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dc.contributor.authorStephen J. Mitchell*
dc.contributor.authorGabrielle Monshausen*
dc.contributor.authorSara Puijalon*
dc.contributor.authorCatherine Coutand*
dc.date.accessioned2021-02-11T19:00:49Z
dc.date.available2021-02-11T19:00:49Z
dc.date.issued2017*
dc.date.submitted2017-07-06 13:27:36*
dc.identifier22926*
dc.identifier.issn16648714*
dc.identifier.urihttps://directory.doabooks.org/handle/20.500.12854/52930
dc.description.abstractDuring the 1970s, renewed interest in plant mechanical signaling led to the discovery that plants subjected to mechanical stimulation develop shorter and thicker axes than undisturbed plants, a syndrome called thigmomorphogenesis. Currently, mechanosensing is being intensively studied because of its involvement in many physiological processes in plants and particularly in the control of plant morphogenesis. From an ecological point of view, the shaping of plant architecture has to be precisely organized in space to ensure light capture as well as mechanical stability. In natural environments terrestrial plants are subjected to mechanical stimulation mainly due to wind, but also due to precipitation, while aquatic and marine plants are subjected to current and wave energy. Plants acclimate to mechanically challenging environments by sensing mechanical stimulations and modifying their growth in length and diameter and their tissue properties to reduce potential for buckling or breakage. From a morphogenetic point of view, both external and internal mechanical cues play an important role in the control of cell division and meristem development likely by modulating microtubule orientation. How mechanical stimulations are being sensed by plants is an area of intense research. Different types of mechanosensors have been discovered or proposed, including ion channels gated by membrane tension (stretch activation) and plasma membrane receptor-like kinases that monitor the cell wall deformations. Electrophysiologists have measured the conductances of some stretch-activated channels and have showed that SAC of different structures can exhibit different conductances. The role of these differences in conductance has not yet been established. Once a mechanical stimulus has been perceived, it must be converted into a biological signal that can lead to variations of plant phenotype. Calcium has been shown to function as an early second messenger, tightly linked with changes in cytosolic and apoplastic pH. Transcriptional analyses of the effect of mechanical stimulation have revealed a considerable number of differentially expressed genes, some of which appear to be specific to mechanical signal transduction. These genes can thus serve as markers of mechanosensing, for example, in studies attempting to define signalling threshold, or variations of mechanosensitivity (accommodation). Quantitative biomechanical studies have lead to a model of mechanoperception which links mechanical state and plant responses, and provides an integrative tool to study the regulation of mechanosensing. This model includes parameters (sensitivity and threshold) that can be estimated experimentally. It has also been shown that plants are desensitized when exposed to multiple mechanical signals as a function of their mechanical history. Finally, mechanosensing is also involved in osmoregulation or cell expansion. The links between these different processes involving mechanical signalling need further investigation. This frontier research topic provides an overview of the different aspects of mechanical signaling in plants, spanning perception, effects on plant growth and morphogenesis, and broad ecological significance.During the 1970s, renewed interest in plant mechanical signaling led to the discovery that plants subjected to mechanical stimulation develop shorter and thicker axes than undisturbed plants, a syndrome called thigmomorphogenesis. Currently, mechanosensing is being intensively studied because of its involvement in many physiological processes in plants and particularly in the control of plant morphogenesis. From an ecological point of view, the shaping of plant architecture has to be precisely organized in space to ensure light capture as well as mechanical stability. In natural environments terrestrial plants are subjected to mechanical stimulation mainly due to wind, but also due to precipitation, while aquatic and marine plants are subjected to current and wave energy. Plants acclimate to mechanically challenging environments by sensing mechanical stimulations and modifying their growth in length and diameter and their tissue properties to reduce potential for buckling or breakage. From a morphogenetic point of view, both external and internal mechanical cues play an important role in the control of cell division and meristem development likely by modulating microtubule orientation. How mechanical stimulations are being sensed by plants is an area of intense research. Different types of mechanosensors have been discovered or proposed, including ion channels gated by membrane tension (stretch activation) and plasma membrane receptor-like kinases that monitor the cell wall deformations. Electrophysiologists have measured the conductances of some stretch-activated channels and have showed that SAC of different structures can exhibit different conductances. The role of these differences in conductance has not yet been established. Once a mechanical stimulus has been perceived, it must be converted into a biological signal that can lead to variations of plant phenotype. Calcium has been shown to function as an early second messenger, tightly linked with changes in cytosolic and apoplastic pH. Transcriptional analyses of the effect of mechanical stimulation have revealed a considerable number of differentially expressed genes, some of which appear to be specific to mechanical signal transduction. These genes can thus serve as markers of mechanosensing, for example, in studies attempting to define signalling threshold, or variations of mechanosensitivity (accommodation). Quantitative biomechanical studies have lead to a model of mechanoperception which links mechanical state and plant responses, and provides an integrative tool to study the regulation of mechanosensing. This model includes parameters (sensitivity and threshold) that can be estimated experimentally. It has also been shown that plants are desensitized when exposed to multiple mechanical signals as a function of their mechanical history. Finally, mechanosensing is also involved in osmoregulation or cell expansion. The links between these different processes involving mechanical signalling need further investigation. This frontier research topic provides an overview of the different aspects of mechanical signaling in plants, spanning perception, effects on plant growth and morphogenesis, and broad ecological significance.*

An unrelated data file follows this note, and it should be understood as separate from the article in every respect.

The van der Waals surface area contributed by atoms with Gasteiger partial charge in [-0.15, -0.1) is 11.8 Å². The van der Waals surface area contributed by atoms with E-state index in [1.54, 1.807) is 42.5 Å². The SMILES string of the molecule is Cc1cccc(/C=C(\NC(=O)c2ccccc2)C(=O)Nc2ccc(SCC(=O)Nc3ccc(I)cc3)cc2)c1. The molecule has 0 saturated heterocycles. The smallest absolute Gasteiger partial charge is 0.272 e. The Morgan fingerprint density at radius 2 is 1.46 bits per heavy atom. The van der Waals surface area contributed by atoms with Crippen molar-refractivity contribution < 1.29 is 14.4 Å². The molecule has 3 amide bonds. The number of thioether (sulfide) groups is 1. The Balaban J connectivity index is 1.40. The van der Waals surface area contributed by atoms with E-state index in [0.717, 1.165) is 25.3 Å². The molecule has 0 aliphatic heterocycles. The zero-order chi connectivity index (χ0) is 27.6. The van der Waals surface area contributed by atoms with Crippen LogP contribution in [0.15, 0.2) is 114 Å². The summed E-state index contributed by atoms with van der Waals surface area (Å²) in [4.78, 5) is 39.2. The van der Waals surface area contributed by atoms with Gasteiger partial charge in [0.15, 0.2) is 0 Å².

dc.languageEnglish*
dc.relation.ispartofseriesFrontiers Research Topics*
dc.subjectQK1-989*
dc.subjectQ1-390*
dc.subject.otherGrowth*
dc.subject.otheracclimation*
dc.subject.otherPerception*
dc.subject.otherMechanical signals*
dc.subject.otherthigmomorphognesis*
dc.titleMechanical Signaling in Plants: From Perception to Consequences for Growth and Morphogenesis (Thigmomorphogenesis) and Ecological Significance*
dc.typebook
oapen.identifier.doi10.3389/978-2-88945-074-9*
oapen.relation.isPublishedBybf5ce210-e72e-4860-ba9b-c305640ff3ae*
virtual.oapen_relation_isPublishedBy.publisher_nameFrontiers Media SA
virtual.oapen_relation_isPublishedBy.publisher_websitewww.frontiersin.org
oapen.relation.isbn9782889450749*
oapen.pages93*